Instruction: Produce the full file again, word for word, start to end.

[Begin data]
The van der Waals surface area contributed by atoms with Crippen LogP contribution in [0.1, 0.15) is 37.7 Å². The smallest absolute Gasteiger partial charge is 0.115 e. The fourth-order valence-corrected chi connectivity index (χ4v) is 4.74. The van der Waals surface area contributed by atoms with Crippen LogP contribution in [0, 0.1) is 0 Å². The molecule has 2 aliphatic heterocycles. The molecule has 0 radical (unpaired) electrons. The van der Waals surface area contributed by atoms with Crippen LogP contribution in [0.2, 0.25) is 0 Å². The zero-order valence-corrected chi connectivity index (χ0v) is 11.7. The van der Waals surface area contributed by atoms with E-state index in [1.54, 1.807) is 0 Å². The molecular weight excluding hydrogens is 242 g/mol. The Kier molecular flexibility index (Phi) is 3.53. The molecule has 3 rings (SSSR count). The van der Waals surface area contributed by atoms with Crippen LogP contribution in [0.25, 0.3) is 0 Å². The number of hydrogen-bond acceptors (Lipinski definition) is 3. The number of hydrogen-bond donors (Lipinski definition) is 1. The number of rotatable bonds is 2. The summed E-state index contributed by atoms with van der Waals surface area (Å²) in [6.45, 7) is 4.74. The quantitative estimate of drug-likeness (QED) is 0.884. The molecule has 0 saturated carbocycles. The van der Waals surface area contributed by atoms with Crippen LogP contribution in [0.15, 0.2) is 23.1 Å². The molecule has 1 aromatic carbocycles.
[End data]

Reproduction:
The van der Waals surface area contributed by atoms with Crippen LogP contribution in [0.1, 0.15) is 37.7 Å². The smallest absolute Gasteiger partial charge is 0.115 e. The fourth-order valence-corrected chi connectivity index (χ4v) is 4.74. The van der Waals surface area contributed by atoms with Crippen LogP contribution in [0, 0.1) is 0 Å². The molecule has 2 aliphatic heterocycles. The molecule has 0 radical (unpaired) electrons. The van der Waals surface area contributed by atoms with Crippen LogP contribution in [0.2, 0.25) is 0 Å². The zero-order valence-corrected chi connectivity index (χ0v) is 11.7. The van der Waals surface area contributed by atoms with E-state index in [1.54, 1.807) is 0 Å². The molecular weight excluding hydrogens is 242 g/mol. The Kier molecular flexibility index (Phi) is 3.53. The molecule has 3 rings (SSSR count). The van der Waals surface area contributed by atoms with Crippen LogP contribution in [0.25, 0.3) is 0 Å². The number of hydrogen-bond acceptors (Lipinski definition) is 3. The number of hydrogen-bond donors (Lipinski definition) is 1. The number of rotatable bonds is 2. The summed E-state index contributed by atoms with van der Waals surface area (Å²) in [6.45, 7) is 4.74. The quantitative estimate of drug-likeness (QED) is 0.884. The molecule has 0 saturated carbocycles. The van der Waals surface area contributed by atoms with Crippen LogP contribution in [0.15, 0.2) is 23.1 Å². The molecule has 1 aromatic carbocycles.